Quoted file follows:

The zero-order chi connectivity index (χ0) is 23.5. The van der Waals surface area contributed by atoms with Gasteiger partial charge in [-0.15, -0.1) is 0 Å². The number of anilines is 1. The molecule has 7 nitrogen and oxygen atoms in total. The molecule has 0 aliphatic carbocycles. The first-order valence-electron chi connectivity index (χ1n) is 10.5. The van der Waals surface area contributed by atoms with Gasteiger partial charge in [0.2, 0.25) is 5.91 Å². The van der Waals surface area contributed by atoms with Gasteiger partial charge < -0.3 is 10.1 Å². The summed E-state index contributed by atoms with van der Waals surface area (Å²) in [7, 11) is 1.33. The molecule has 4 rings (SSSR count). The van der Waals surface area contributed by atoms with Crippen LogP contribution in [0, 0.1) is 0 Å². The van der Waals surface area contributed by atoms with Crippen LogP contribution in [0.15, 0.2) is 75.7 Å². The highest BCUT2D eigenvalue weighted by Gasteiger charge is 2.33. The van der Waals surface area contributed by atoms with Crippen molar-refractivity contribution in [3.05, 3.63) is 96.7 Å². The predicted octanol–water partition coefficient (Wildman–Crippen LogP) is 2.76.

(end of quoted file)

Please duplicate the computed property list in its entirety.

The zero-order chi connectivity index (χ0) is 23.5. The van der Waals surface area contributed by atoms with Gasteiger partial charge in [-0.15, -0.1) is 0 Å². The number of anilines is 1. The molecule has 7 nitrogen and oxygen atoms in total. The molecule has 0 aliphatic carbocycles. The first-order valence-electron chi connectivity index (χ1n) is 10.5. The van der Waals surface area contributed by atoms with Gasteiger partial charge in [0.2, 0.25) is 5.91 Å². The van der Waals surface area contributed by atoms with Gasteiger partial charge < -0.3 is 10.1 Å². The summed E-state index contributed by atoms with van der Waals surface area (Å²) in [7, 11) is 1.33. The molecule has 4 rings (SSSR count). The van der Waals surface area contributed by atoms with Crippen LogP contribution in [0, 0.1) is 0 Å². The van der Waals surface area contributed by atoms with Crippen LogP contribution in [0.15, 0.2) is 75.7 Å². The highest BCUT2D eigenvalue weighted by Gasteiger charge is 2.33. The van der Waals surface area contributed by atoms with Crippen molar-refractivity contribution in [3.05, 3.63) is 96.7 Å². The predicted octanol–water partition coefficient (Wildman–Crippen LogP) is 2.76.